Pupils offered free eye tests after shock survey

Eye tests SUS-160115-102422001
Eye tests SUS-160115-102422001
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Radical new online vision screening software is being provided free of charge to schools in the Eastbourne area following a study revealing that millions of UK children under the age of 12 have never had an eye test.

The three-minute screening test, developed by optometrists and vision scientists at City University London, has been shown to detect the most common eye problems among children and will be available nationwide from this week.

Through funding by Specsavers opticians, the software, which has been designed to be operated by teachers and other school staff or volunteers, is being made available at no cost to all 27,000 primary and secondary schools in the UK.

Following the test, the software automatically generates reports for parents or guardians to help them make informed decisions about their child’s eyes.

The Screening for Schools campaign follows recent research by the College of Optometrists which found that less than a third of local authorities in England are providing vision screening for children, despite national recommendations that all four-year-olds should be checked.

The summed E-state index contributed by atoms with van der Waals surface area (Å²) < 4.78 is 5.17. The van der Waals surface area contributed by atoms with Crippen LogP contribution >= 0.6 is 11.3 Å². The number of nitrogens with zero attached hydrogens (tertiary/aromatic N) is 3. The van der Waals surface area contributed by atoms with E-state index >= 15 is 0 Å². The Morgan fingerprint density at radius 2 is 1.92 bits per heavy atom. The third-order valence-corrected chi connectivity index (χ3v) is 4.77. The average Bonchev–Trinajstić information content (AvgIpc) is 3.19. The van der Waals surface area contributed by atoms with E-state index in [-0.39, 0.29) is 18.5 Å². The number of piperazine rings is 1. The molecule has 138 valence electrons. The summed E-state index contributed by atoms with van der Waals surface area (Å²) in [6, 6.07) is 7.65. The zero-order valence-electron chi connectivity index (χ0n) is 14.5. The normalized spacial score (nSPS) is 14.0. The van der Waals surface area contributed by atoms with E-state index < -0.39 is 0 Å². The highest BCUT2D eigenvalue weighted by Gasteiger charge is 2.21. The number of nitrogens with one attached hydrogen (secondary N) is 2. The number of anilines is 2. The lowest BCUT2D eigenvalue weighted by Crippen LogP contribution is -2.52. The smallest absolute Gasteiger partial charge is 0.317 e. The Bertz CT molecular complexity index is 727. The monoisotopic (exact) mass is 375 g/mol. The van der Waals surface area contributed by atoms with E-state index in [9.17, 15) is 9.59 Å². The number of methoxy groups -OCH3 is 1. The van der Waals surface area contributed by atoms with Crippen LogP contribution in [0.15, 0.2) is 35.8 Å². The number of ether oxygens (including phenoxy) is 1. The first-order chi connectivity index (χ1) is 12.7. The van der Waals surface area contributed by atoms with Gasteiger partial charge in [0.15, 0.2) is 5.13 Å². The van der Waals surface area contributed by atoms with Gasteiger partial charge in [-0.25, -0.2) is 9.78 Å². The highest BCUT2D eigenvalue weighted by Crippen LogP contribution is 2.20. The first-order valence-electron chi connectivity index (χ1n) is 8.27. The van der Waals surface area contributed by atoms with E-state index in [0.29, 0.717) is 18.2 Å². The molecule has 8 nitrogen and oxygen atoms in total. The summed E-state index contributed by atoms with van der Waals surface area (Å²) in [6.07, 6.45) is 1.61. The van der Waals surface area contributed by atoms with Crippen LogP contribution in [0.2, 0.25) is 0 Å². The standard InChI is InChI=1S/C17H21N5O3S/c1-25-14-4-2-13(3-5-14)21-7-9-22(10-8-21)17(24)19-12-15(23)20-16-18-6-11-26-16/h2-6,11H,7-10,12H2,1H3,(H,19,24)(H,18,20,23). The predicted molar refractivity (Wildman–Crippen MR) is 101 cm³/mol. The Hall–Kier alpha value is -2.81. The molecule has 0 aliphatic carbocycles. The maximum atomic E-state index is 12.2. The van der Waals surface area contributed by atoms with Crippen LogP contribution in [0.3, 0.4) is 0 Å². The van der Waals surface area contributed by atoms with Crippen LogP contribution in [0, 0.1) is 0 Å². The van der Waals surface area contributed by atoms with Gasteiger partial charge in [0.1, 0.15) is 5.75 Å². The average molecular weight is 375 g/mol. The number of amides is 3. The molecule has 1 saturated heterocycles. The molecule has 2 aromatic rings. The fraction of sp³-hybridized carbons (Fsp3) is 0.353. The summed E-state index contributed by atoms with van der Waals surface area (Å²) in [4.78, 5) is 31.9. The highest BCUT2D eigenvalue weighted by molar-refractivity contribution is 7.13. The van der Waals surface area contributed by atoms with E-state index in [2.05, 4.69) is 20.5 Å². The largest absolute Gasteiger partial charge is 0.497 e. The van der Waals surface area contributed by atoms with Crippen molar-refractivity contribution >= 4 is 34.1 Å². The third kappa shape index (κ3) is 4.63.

Specsavers’ own research in 2014 revealed that one in five children aged 12 and under has never had an eye examination. With latest data revealing that nearly four million UK children have never had their sight tested at school.

Rob Lofting, store director at Specsavers, said: “There is still a lack of general awareness among parents and teachers about the importance of regular eye tests.

“We have seen some cases where children have been misdiagnosed with dyslexia, ADHD or learning difficulties when in fact the child simply needs glasses. The fact is all children should have regular eye tests from the age of three or four years old.”

Shockingly, new survey data revealed that one quarter of parents have never thought about taking their child for an eye test.

Data showed that over 30% of parents don’t know that their child does not need to know how to read to do an eye test. With over 90% of parents saying that they don’t know at what age it is too late to prevent long term sight issues in their children.

Computer-based screening is already used by many NHS Trusts.

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